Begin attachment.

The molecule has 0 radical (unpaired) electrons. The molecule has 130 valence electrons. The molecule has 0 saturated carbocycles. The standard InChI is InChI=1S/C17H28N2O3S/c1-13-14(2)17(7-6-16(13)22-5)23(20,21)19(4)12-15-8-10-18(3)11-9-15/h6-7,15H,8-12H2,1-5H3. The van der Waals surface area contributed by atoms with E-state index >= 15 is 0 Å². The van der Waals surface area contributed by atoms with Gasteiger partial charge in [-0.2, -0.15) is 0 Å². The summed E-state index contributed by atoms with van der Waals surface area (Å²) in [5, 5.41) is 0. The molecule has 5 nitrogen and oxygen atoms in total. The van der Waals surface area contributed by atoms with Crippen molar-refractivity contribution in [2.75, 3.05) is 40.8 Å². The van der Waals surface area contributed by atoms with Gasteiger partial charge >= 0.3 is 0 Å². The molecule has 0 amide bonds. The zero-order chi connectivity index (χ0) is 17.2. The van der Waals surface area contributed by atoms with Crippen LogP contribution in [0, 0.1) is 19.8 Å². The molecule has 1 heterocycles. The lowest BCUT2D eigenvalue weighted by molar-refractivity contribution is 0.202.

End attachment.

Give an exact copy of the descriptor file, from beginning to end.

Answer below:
The molecule has 0 radical (unpaired) electrons. The molecule has 130 valence electrons. The molecule has 0 saturated carbocycles. The standard InChI is InChI=1S/C17H28N2O3S/c1-13-14(2)17(7-6-16(13)22-5)23(20,21)19(4)12-15-8-10-18(3)11-9-15/h6-7,15H,8-12H2,1-5H3. The van der Waals surface area contributed by atoms with E-state index >= 15 is 0 Å². The van der Waals surface area contributed by atoms with Gasteiger partial charge in [-0.2, -0.15) is 0 Å². The summed E-state index contributed by atoms with van der Waals surface area (Å²) in [5, 5.41) is 0. The molecule has 5 nitrogen and oxygen atoms in total. The van der Waals surface area contributed by atoms with Crippen molar-refractivity contribution in [2.75, 3.05) is 40.8 Å². The van der Waals surface area contributed by atoms with Gasteiger partial charge >= 0.3 is 0 Å². The molecule has 0 amide bonds. The zero-order chi connectivity index (χ0) is 17.2. The van der Waals surface area contributed by atoms with Crippen LogP contribution in [0, 0.1) is 19.8 Å². The molecule has 1 heterocycles. The lowest BCUT2D eigenvalue weighted by molar-refractivity contribution is 0.202.